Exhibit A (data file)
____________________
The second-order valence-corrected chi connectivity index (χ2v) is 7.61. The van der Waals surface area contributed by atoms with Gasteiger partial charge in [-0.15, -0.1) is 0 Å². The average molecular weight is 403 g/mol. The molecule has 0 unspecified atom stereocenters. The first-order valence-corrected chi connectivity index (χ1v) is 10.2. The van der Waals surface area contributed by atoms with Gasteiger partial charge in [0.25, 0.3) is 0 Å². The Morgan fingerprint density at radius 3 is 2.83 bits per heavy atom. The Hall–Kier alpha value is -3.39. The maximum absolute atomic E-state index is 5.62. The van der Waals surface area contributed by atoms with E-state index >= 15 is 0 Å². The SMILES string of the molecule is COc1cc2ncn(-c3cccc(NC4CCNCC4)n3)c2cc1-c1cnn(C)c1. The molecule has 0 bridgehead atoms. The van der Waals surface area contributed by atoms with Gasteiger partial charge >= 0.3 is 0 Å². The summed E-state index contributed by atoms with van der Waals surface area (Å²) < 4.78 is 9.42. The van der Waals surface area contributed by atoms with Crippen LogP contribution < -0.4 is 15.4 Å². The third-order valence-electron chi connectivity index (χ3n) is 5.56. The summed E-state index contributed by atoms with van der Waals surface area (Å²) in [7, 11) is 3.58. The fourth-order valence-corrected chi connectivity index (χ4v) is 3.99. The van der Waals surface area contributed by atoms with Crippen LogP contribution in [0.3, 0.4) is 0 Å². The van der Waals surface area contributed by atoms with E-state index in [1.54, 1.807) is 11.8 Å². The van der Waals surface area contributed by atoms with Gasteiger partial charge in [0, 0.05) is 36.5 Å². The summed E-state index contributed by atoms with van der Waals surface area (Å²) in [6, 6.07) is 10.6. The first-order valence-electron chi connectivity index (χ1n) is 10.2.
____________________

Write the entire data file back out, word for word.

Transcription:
The second-order valence-corrected chi connectivity index (χ2v) is 7.61. The van der Waals surface area contributed by atoms with Gasteiger partial charge in [-0.15, -0.1) is 0 Å². The average molecular weight is 403 g/mol. The molecule has 0 unspecified atom stereocenters. The first-order valence-corrected chi connectivity index (χ1v) is 10.2. The van der Waals surface area contributed by atoms with Gasteiger partial charge in [0.25, 0.3) is 0 Å². The Morgan fingerprint density at radius 3 is 2.83 bits per heavy atom. The Hall–Kier alpha value is -3.39. The maximum absolute atomic E-state index is 5.62. The van der Waals surface area contributed by atoms with E-state index >= 15 is 0 Å². The SMILES string of the molecule is COc1cc2ncn(-c3cccc(NC4CCNCC4)n3)c2cc1-c1cnn(C)c1. The molecule has 0 bridgehead atoms. The van der Waals surface area contributed by atoms with Gasteiger partial charge >= 0.3 is 0 Å². The summed E-state index contributed by atoms with van der Waals surface area (Å²) < 4.78 is 9.42. The van der Waals surface area contributed by atoms with Crippen LogP contribution < -0.4 is 15.4 Å². The third-order valence-electron chi connectivity index (χ3n) is 5.56. The summed E-state index contributed by atoms with van der Waals surface area (Å²) in [7, 11) is 3.58. The fourth-order valence-corrected chi connectivity index (χ4v) is 3.99. The van der Waals surface area contributed by atoms with Crippen LogP contribution in [0.3, 0.4) is 0 Å². The van der Waals surface area contributed by atoms with E-state index in [1.54, 1.807) is 11.8 Å². The van der Waals surface area contributed by atoms with Gasteiger partial charge in [0, 0.05) is 36.5 Å². The summed E-state index contributed by atoms with van der Waals surface area (Å²) in [6, 6.07) is 10.6. The first-order valence-electron chi connectivity index (χ1n) is 10.2.